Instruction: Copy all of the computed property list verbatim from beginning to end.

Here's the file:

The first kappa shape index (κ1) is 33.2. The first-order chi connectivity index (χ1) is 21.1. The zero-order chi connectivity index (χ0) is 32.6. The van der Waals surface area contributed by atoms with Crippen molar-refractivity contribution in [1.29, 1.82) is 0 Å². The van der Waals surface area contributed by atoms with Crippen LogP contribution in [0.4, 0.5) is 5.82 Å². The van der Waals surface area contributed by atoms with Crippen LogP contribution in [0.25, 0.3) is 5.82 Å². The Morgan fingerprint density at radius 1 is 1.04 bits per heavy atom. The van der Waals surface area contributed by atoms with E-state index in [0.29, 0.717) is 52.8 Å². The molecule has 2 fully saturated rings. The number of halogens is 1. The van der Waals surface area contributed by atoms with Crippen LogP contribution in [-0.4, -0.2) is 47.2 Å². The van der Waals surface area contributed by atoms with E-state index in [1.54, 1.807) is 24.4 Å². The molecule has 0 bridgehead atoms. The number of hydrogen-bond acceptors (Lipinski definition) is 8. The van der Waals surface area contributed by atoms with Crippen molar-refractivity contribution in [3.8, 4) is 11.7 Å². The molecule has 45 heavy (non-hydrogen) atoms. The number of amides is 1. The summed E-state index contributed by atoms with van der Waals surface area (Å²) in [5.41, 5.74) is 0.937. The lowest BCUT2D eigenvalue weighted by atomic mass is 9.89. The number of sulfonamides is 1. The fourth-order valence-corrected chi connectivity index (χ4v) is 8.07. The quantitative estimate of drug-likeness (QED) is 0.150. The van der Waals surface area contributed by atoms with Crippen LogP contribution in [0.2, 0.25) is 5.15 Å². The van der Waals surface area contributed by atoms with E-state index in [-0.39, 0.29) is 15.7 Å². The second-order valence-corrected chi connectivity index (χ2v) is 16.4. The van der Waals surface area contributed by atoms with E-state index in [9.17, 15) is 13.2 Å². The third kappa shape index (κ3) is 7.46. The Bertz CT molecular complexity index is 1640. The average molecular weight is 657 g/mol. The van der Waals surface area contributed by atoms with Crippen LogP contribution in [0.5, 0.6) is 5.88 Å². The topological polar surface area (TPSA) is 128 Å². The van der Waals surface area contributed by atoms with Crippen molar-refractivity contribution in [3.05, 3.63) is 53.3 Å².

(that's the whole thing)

The first kappa shape index (κ1) is 33.2. The first-order chi connectivity index (χ1) is 21.1. The zero-order chi connectivity index (χ0) is 32.6. The van der Waals surface area contributed by atoms with Crippen molar-refractivity contribution in [1.29, 1.82) is 0 Å². The van der Waals surface area contributed by atoms with Crippen LogP contribution in [0.4, 0.5) is 5.82 Å². The van der Waals surface area contributed by atoms with Crippen LogP contribution in [0.25, 0.3) is 5.82 Å². The Morgan fingerprint density at radius 1 is 1.04 bits per heavy atom. The van der Waals surface area contributed by atoms with E-state index in [0.29, 0.717) is 52.8 Å². The molecule has 2 fully saturated rings. The number of halogens is 1. The van der Waals surface area contributed by atoms with Crippen LogP contribution in [-0.4, -0.2) is 47.2 Å². The van der Waals surface area contributed by atoms with E-state index in [1.54, 1.807) is 24.4 Å². The molecule has 0 bridgehead atoms. The number of hydrogen-bond acceptors (Lipinski definition) is 8. The van der Waals surface area contributed by atoms with Crippen molar-refractivity contribution in [3.8, 4) is 11.7 Å². The molecule has 45 heavy (non-hydrogen) atoms. The number of amides is 1. The summed E-state index contributed by atoms with van der Waals surface area (Å²) in [5.41, 5.74) is 0.937. The lowest BCUT2D eigenvalue weighted by atomic mass is 9.89. The number of sulfonamides is 1. The fourth-order valence-corrected chi connectivity index (χ4v) is 8.07. The quantitative estimate of drug-likeness (QED) is 0.150. The van der Waals surface area contributed by atoms with Crippen LogP contribution in [0.2, 0.25) is 5.15 Å². The van der Waals surface area contributed by atoms with E-state index in [-0.39, 0.29) is 15.7 Å². The second-order valence-corrected chi connectivity index (χ2v) is 16.4. The van der Waals surface area contributed by atoms with E-state index in [9.17, 15) is 13.2 Å². The third kappa shape index (κ3) is 7.46. The Bertz CT molecular complexity index is 1640. The average molecular weight is 657 g/mol. The van der Waals surface area contributed by atoms with Crippen LogP contribution in [0.5, 0.6) is 5.88 Å². The topological polar surface area (TPSA) is 128 Å². The van der Waals surface area contributed by atoms with Crippen molar-refractivity contribution in [3.05, 3.63) is 53.3 Å².